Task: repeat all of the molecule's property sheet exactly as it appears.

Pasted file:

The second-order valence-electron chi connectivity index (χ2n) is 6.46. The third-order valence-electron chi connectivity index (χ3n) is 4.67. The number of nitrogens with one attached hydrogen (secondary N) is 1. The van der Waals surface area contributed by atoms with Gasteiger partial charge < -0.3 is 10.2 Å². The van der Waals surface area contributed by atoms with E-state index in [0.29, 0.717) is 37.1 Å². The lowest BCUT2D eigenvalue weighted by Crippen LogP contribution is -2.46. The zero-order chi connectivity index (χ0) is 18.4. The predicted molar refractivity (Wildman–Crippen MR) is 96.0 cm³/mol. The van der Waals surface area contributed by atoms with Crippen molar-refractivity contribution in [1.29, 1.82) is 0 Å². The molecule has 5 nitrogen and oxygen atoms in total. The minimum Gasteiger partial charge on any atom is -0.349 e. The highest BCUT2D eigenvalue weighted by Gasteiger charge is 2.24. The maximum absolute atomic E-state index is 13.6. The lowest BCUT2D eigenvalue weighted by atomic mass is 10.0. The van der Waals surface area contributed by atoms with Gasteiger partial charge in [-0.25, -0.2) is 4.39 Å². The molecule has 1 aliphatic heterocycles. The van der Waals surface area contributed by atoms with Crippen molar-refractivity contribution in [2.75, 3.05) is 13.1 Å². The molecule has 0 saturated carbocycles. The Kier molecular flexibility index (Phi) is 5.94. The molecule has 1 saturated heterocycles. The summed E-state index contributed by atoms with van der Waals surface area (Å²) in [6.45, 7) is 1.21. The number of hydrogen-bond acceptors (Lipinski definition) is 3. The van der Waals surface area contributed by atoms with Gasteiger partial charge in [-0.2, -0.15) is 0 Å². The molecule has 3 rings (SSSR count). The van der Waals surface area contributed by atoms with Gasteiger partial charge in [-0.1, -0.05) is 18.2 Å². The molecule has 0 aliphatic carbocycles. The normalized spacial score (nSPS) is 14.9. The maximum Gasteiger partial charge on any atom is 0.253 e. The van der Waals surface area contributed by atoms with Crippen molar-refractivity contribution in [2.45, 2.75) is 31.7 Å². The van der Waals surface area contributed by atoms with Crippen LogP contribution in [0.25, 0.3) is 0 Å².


The second-order valence-electron chi connectivity index (χ2n) is 6.46. The third-order valence-electron chi connectivity index (χ3n) is 4.67. The number of nitrogens with one attached hydrogen (secondary N) is 1. The van der Waals surface area contributed by atoms with Gasteiger partial charge < -0.3 is 10.2 Å². The van der Waals surface area contributed by atoms with E-state index in [0.29, 0.717) is 37.1 Å². The lowest BCUT2D eigenvalue weighted by Crippen LogP contribution is -2.46. The zero-order chi connectivity index (χ0) is 18.4. The predicted molar refractivity (Wildman–Crippen MR) is 96.0 cm³/mol. The van der Waals surface area contributed by atoms with Crippen molar-refractivity contribution in [1.29, 1.82) is 0 Å². The molecule has 5 nitrogen and oxygen atoms in total. The minimum Gasteiger partial charge on any atom is -0.349 e. The highest BCUT2D eigenvalue weighted by Gasteiger charge is 2.24. The maximum absolute atomic E-state index is 13.6. The lowest BCUT2D eigenvalue weighted by atomic mass is 10.0. The van der Waals surface area contributed by atoms with Gasteiger partial charge in [-0.25, -0.2) is 4.39 Å². The molecule has 1 aliphatic heterocycles. The van der Waals surface area contributed by atoms with Crippen molar-refractivity contribution in [2.75, 3.05) is 13.1 Å². The molecule has 0 saturated carbocycles. The Kier molecular flexibility index (Phi) is 5.94. The molecule has 1 saturated heterocycles. The summed E-state index contributed by atoms with van der Waals surface area (Å²) in [6.45, 7) is 1.21. The number of hydrogen-bond acceptors (Lipinski definition) is 3. The van der Waals surface area contributed by atoms with Gasteiger partial charge in [-0.2, -0.15) is 0 Å². The molecule has 3 rings (SSSR count). The van der Waals surface area contributed by atoms with Gasteiger partial charge in [-0.1, -0.05) is 18.2 Å². The molecule has 0 aliphatic carbocycles. The normalized spacial score (nSPS) is 14.9. The maximum Gasteiger partial charge on any atom is 0.253 e. The van der Waals surface area contributed by atoms with Crippen molar-refractivity contribution in [2.45, 2.75) is 31.7 Å². The van der Waals surface area contributed by atoms with Crippen LogP contribution in [0.25, 0.3) is 0 Å².